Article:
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Denmark Considering Using Blockchain to Deliver Foreign Aid



denmark blockchain

Denmark’s Ministry of Foreign Affairs publicized a report that examines how blockchain might be used in foreign aid distribution.

The Denmark study is called “Hack the Future of Development Aid.”

It was coined in conjunction with blockchain startup Coinify and Sustania.

The Denmark study is an effort to explore ways in which the technology can help deliver assistance to needy regions.

“Blockchain has the potential to renew development cooperation and humanitarian aid, among other things by using crypto currency and digitalizing contracts and rights and thereby deliver development in a new and potentially more effective way.”

It’s a capacity that has driven interest from public-sector organizations, including the United Nations.

The United Nations used ethereum to deliver aid to thousands of refugees in a pilot program earlier this year.

Among the proposals: using blockchain as a means to send aid from Denmark citizens to those in need directly.

The report proposed that the country should “consider being the first donor country to transfer aid by using cryptocurrency.”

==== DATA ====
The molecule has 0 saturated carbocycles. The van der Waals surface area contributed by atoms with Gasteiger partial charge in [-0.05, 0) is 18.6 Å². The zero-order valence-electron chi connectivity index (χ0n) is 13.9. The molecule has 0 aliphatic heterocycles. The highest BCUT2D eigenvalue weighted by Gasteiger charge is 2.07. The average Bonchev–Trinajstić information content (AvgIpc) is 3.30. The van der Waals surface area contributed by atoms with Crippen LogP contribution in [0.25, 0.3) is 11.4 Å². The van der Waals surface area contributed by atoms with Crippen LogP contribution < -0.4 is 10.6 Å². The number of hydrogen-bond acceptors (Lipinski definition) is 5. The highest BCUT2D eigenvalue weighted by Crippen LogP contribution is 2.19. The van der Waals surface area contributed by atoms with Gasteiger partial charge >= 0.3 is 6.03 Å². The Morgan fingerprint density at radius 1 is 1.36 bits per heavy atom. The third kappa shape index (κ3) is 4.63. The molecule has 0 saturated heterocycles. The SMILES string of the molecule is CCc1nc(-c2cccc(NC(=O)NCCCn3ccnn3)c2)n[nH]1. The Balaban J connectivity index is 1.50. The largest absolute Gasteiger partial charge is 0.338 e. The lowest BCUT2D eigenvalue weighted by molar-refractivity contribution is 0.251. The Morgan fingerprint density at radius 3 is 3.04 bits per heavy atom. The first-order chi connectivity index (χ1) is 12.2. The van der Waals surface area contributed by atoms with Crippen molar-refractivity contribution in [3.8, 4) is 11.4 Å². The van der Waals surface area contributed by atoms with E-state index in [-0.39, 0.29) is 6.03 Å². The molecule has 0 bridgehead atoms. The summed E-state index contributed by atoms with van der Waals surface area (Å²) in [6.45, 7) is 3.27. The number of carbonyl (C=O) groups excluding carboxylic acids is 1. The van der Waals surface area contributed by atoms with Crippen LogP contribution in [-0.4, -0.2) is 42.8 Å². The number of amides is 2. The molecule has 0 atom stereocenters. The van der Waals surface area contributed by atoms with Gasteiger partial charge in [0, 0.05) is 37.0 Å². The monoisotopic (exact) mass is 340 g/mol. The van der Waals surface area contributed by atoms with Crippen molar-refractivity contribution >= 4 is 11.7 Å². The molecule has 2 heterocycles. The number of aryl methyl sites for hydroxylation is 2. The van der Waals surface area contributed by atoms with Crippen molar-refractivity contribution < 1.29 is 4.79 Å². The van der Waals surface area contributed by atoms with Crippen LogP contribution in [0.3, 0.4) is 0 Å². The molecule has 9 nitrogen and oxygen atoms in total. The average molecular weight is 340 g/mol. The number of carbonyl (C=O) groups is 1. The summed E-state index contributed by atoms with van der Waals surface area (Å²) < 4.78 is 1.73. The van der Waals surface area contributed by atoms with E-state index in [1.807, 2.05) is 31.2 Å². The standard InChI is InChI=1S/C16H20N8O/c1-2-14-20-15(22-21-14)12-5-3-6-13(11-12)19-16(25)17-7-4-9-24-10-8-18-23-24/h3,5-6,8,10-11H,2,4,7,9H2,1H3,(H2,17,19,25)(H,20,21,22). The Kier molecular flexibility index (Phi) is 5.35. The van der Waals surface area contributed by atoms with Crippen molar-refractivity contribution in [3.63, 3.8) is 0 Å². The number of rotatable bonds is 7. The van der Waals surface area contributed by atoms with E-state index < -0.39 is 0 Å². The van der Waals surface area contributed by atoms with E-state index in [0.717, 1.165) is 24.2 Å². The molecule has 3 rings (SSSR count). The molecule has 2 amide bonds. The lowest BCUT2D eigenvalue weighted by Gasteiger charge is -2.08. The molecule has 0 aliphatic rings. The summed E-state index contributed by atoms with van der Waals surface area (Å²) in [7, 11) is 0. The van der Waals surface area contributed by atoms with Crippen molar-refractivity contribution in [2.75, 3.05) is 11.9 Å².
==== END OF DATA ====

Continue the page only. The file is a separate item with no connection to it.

The potential benefits of an arrangement focuses on the removal of financial intermediaries from the process.

Rather than funding going through traditional financial process, donors could send cryptocurrencies straight to the foreign government collecting aid.

Corruption Will Drop

Mark Højgaard, CEO and co-founder of Coinify remarked:

“With crypto-aid solution, we foresee that issues like corruption will drop significantly, as money will be easy to track and transactions remain completely transparent.”

To put it simply, high-speed digital money means less corruption and more lives impacted.

Sustainia Project Leader Marianne Haahr, also chimed in, saying:

“Crypto and crisis is a perfect match, and aid organizations will undeniably be able to respond quicker using blockchain-based digital money, which arrives at email-speed, safely and transparently.

“The big challenge now is to disrupt the aid model.

“First step is to build trust in blockchain and its ability to facilitate all aspects of aid, next step is to disrupt the whole aid system.”

Danish Minister for Development Cooperation, Ulla Tørnæs, said in a statement.

“There [are] huge opportunities in bringing the technological development into play in development cooperation.

“The use of blockchain and cryptocurrency is merely some of the technologies, which can give us new tools in the development cooperation toolbox.”

“It is clear that if we are to succeed in relation to the sustainable development goals we need digital and technological solutions and some of these we do not know of, but we will help find them.

“Denmark is at the forefront when it comes to innovation – also in the development cooperation. That is why I am proud to present this report.”

Diplomats in other countries have also started looking at blockchain as a potential vehicle for delivering aid.

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